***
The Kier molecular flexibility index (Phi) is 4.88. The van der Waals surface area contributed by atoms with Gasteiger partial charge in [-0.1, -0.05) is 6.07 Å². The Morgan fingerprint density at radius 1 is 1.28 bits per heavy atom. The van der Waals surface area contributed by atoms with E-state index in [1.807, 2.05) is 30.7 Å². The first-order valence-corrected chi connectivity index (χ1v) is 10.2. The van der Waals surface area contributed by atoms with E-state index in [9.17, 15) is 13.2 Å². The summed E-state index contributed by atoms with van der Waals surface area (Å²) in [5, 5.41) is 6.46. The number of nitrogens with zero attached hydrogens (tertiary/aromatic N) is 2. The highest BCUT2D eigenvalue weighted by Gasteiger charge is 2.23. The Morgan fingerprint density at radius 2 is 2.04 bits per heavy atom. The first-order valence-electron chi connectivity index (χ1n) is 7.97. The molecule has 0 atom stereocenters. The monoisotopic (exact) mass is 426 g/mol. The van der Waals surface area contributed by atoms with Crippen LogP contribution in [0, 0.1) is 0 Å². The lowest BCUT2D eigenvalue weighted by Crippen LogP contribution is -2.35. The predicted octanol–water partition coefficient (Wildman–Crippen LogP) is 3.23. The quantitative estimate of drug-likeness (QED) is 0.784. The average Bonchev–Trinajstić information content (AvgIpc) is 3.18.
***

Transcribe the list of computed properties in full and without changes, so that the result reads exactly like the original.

The Kier molecular flexibility index (Phi) is 4.88. The van der Waals surface area contributed by atoms with Gasteiger partial charge in [-0.1, -0.05) is 6.07 Å². The Morgan fingerprint density at radius 1 is 1.28 bits per heavy atom. The van der Waals surface area contributed by atoms with E-state index in [1.807, 2.05) is 30.7 Å². The first-order valence-corrected chi connectivity index (χ1v) is 10.2. The van der Waals surface area contributed by atoms with E-state index in [9.17, 15) is 13.2 Å². The summed E-state index contributed by atoms with van der Waals surface area (Å²) in [5, 5.41) is 6.46. The number of nitrogens with zero attached hydrogens (tertiary/aromatic N) is 2. The highest BCUT2D eigenvalue weighted by Gasteiger charge is 2.23. The Morgan fingerprint density at radius 2 is 2.04 bits per heavy atom. The first-order valence-electron chi connectivity index (χ1n) is 7.97. The molecule has 0 atom stereocenters. The monoisotopic (exact) mass is 426 g/mol. The van der Waals surface area contributed by atoms with Crippen LogP contribution in [0, 0.1) is 0 Å². The lowest BCUT2D eigenvalue weighted by Crippen LogP contribution is -2.35. The predicted octanol–water partition coefficient (Wildman–Crippen LogP) is 3.23. The quantitative estimate of drug-likeness (QED) is 0.784. The average Bonchev–Trinajstić information content (AvgIpc) is 3.18.